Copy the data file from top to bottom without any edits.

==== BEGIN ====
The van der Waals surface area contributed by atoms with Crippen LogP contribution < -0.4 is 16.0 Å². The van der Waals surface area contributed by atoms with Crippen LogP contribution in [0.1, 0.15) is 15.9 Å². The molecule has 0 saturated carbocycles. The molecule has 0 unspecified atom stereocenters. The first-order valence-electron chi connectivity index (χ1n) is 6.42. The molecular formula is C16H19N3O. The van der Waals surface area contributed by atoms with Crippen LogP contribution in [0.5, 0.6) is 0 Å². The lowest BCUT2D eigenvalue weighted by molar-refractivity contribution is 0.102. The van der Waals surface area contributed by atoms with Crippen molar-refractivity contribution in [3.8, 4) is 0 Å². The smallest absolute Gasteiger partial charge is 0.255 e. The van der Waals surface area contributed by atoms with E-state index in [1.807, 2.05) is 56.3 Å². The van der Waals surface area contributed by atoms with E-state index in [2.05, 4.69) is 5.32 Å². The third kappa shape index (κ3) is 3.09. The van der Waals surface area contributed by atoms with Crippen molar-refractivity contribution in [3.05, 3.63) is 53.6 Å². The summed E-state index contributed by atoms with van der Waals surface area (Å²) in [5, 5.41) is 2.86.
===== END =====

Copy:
The van der Waals surface area contributed by atoms with Crippen LogP contribution < -0.4 is 16.0 Å². The van der Waals surface area contributed by atoms with Crippen LogP contribution in [0.1, 0.15) is 15.9 Å². The molecule has 0 saturated carbocycles. The molecule has 0 unspecified atom stereocenters. The first-order valence-electron chi connectivity index (χ1n) is 6.42. The molecular formula is C16H19N3O. The van der Waals surface area contributed by atoms with Crippen LogP contribution in [0.5, 0.6) is 0 Å². The lowest BCUT2D eigenvalue weighted by molar-refractivity contribution is 0.102. The van der Waals surface area contributed by atoms with Crippen molar-refractivity contribution in [3.8, 4) is 0 Å². The smallest absolute Gasteiger partial charge is 0.255 e. The van der Waals surface area contributed by atoms with E-state index in [1.807, 2.05) is 56.3 Å². The van der Waals surface area contributed by atoms with E-state index in [2.05, 4.69) is 5.32 Å². The third kappa shape index (κ3) is 3.09. The van der Waals surface area contributed by atoms with Crippen molar-refractivity contribution in [3.05, 3.63) is 53.6 Å². The summed E-state index contributed by atoms with van der Waals surface area (Å²) in [5, 5.41) is 2.86.